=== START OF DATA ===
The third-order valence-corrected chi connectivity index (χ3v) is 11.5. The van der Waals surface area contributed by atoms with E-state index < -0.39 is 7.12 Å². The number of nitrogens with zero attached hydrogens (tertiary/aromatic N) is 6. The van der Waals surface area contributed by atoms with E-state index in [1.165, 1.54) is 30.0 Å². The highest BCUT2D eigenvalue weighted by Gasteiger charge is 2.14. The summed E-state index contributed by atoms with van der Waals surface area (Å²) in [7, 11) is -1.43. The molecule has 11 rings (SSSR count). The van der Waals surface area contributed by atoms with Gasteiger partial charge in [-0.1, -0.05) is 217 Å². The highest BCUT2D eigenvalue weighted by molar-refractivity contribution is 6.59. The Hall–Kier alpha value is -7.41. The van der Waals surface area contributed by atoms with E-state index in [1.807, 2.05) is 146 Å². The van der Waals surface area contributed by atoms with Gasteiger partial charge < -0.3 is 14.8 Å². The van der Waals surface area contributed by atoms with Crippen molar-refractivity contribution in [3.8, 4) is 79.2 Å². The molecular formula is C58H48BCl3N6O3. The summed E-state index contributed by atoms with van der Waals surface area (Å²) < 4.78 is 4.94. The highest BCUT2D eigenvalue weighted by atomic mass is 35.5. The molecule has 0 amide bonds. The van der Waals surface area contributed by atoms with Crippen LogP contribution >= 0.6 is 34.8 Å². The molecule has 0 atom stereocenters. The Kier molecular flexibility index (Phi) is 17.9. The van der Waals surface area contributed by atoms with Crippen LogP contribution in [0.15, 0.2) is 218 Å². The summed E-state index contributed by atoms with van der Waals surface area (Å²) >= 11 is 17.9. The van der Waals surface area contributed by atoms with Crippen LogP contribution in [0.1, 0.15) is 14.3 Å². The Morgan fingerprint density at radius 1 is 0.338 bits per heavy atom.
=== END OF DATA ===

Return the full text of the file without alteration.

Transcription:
The third-order valence-corrected chi connectivity index (χ3v) is 11.5. The van der Waals surface area contributed by atoms with E-state index < -0.39 is 7.12 Å². The number of nitrogens with zero attached hydrogens (tertiary/aromatic N) is 6. The van der Waals surface area contributed by atoms with E-state index in [1.165, 1.54) is 30.0 Å². The highest BCUT2D eigenvalue weighted by Gasteiger charge is 2.14. The summed E-state index contributed by atoms with van der Waals surface area (Å²) in [7, 11) is -1.43. The molecule has 11 rings (SSSR count). The van der Waals surface area contributed by atoms with Gasteiger partial charge in [-0.1, -0.05) is 217 Å². The highest BCUT2D eigenvalue weighted by molar-refractivity contribution is 6.59. The Hall–Kier alpha value is -7.41. The van der Waals surface area contributed by atoms with E-state index in [1.807, 2.05) is 146 Å². The van der Waals surface area contributed by atoms with Gasteiger partial charge < -0.3 is 14.8 Å². The van der Waals surface area contributed by atoms with Crippen molar-refractivity contribution in [3.8, 4) is 79.2 Å². The molecular formula is C58H48BCl3N6O3. The summed E-state index contributed by atoms with van der Waals surface area (Å²) < 4.78 is 4.94. The highest BCUT2D eigenvalue weighted by atomic mass is 35.5. The molecule has 0 amide bonds. The van der Waals surface area contributed by atoms with Crippen LogP contribution >= 0.6 is 34.8 Å². The molecule has 0 atom stereocenters. The Kier molecular flexibility index (Phi) is 17.9. The van der Waals surface area contributed by atoms with Crippen LogP contribution in [0.15, 0.2) is 218 Å². The summed E-state index contributed by atoms with van der Waals surface area (Å²) >= 11 is 17.9. The van der Waals surface area contributed by atoms with Crippen LogP contribution in [0.1, 0.15) is 14.3 Å². The Morgan fingerprint density at radius 1 is 0.338 bits per heavy atom.